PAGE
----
Ars Electronica 1990
Festival-Program 1990
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Festival 1979-2007


What´s New in Reality Built for Two

'Chuck Blanchard Chuck Blanchard / 'Ann Lasko-Harvill Ann Lasko-Harvill / 'Lou Ellyn Jones Lou Ellyn Jones

The year since June 7,1989, when VPL Research first presented the RB2 Virtual Reality System, has been marked by significant progress in two areas: technological development, and the increasing understanding of the realworld applications of Virtual Reality. This paper deals with some of the most important developments in each of these categories: the incorporation of three dimensionally localized sound, the continued development of VPL's software used to build and animate the virtual worlds, and the growth of networked virtual reality.
Perhaps the easiest way to understand virtual reality is to compare it to the physical world. Physical reality is the thing one finds on the other side of the sense organs: eyes, ears, and skin. A virtual world is perceived when computerized clothing is worn over the sense organs. When one talks to someone on the phone, he or she is not having an "artificial" experience, even though the other person's voice has been broken down into a signal and sent via wires or even satellites. It is a real conversation using telephone technology. Similarly real work and real communication take place in Virtual Reality.

RB2 (Reality Built for Two) is so named because it is the first Virtual Reality system to accommodate more than one person at the same time. Consisting of hardware and software, RB2 is a full authoring system, allowing users to design and experience their own environments interactively.

The RB2 hardware consists of the Data-Glove™ Model 2, a hand motion input device, the EyePhone™, a head-mounted stereo visual and audio display, a control workstation, and two Silicon Graphics IRIS™ computers, which render the world in real-time: one for each eye. The Convolvotron, a special device which models 3D space acoustically has recently been integrated into the RB2 system.

A key to the reality of Virtual Reality is real-time tracking of the user's movements. Both visual and audio displays are continuously updated to reflect the user's every move. Turning one's head, one sees and hears the world from a new perspective.
The RB2 System now incorporates 3D localized point source sound. The same head tracking which keeps the visual display continuously updated with any movement of the head, also operates to produce sounds as though they emanate from specific objects. The user can hear a voice behind them, and turn around to find the speaker.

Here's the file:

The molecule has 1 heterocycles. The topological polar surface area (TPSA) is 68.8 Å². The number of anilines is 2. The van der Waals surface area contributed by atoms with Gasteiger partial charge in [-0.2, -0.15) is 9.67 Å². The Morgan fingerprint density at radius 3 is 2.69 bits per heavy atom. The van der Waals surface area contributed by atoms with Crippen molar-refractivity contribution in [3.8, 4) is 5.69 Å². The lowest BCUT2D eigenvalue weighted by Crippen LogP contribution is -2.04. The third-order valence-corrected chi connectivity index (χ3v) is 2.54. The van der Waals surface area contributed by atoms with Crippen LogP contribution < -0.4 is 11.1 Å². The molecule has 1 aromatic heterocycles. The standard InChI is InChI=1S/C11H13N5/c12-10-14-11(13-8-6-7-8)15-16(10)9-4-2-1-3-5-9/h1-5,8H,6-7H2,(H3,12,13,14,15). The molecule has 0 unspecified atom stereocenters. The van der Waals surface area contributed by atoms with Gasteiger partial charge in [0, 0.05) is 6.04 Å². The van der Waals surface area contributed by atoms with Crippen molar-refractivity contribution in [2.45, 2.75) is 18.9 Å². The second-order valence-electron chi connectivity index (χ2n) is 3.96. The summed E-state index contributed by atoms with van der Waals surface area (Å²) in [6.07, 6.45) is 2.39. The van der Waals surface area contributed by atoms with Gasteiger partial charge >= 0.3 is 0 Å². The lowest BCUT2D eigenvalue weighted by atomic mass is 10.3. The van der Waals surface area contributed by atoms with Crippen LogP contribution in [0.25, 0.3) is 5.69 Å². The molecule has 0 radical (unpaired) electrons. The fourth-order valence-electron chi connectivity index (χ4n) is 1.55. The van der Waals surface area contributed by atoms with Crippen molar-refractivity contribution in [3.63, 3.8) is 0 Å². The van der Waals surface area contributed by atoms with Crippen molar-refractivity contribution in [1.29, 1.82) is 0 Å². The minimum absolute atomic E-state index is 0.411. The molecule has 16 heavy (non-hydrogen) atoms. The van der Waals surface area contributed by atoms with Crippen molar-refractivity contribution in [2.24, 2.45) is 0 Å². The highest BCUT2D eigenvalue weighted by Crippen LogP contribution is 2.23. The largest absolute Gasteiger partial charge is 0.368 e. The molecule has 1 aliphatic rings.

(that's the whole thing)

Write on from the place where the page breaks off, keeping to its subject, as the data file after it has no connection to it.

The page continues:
The hardware which creates the 3D sound effects in the R2 system is the convolvotron. The Convolvotron performs acoustical modeling of both the physical space and the shape of the ears (Pinae) themselves.

Sound data can be reproduced faithfully from recorded music, live voices, sampled sources. Sampled sounds can be modified by Body Electric using MIDI (Musical Instrument Digital Interface). For example MIDI is used to create a dopplershift, and proximity (amplitude) effect in a race car world while sound location of the cars relative to the virtual driver is produced by the Convolvotron.

Tying the audio and visual senses together creates a powerful conviction of reality, heightening both the user's sense of being in the space, and their ability to function within the space. Conference calls on conventional telephones are difficult to manage. Visual and audio spatial cues have an additive effect in Virtual Reality, helping to identify the speaker, and making it much easier to maintain natural interaction.

Sound's high information density, and our sensitivity to its nuances, pitch, loudness, filtering, stereo etc. help to establish the relationship between the user and the environment. Sound can provide important cues for task performance.
With the advent of networking (the ability to include more than one person in a virtual environment simultaneously) the scope of applications for virtual reality is increased dramatically: Virtual Reality becomes a tool for communication, collaboration, and pooling of resources.

Multiple participants, each wearing an Eyephone and DataGlove, experience themselves as being in the same environment together whether they are physically in the same room or across a continent. The system continuously monitors movement of each participant and updates all sensory displays so that each shares the current state of the world moment by moment.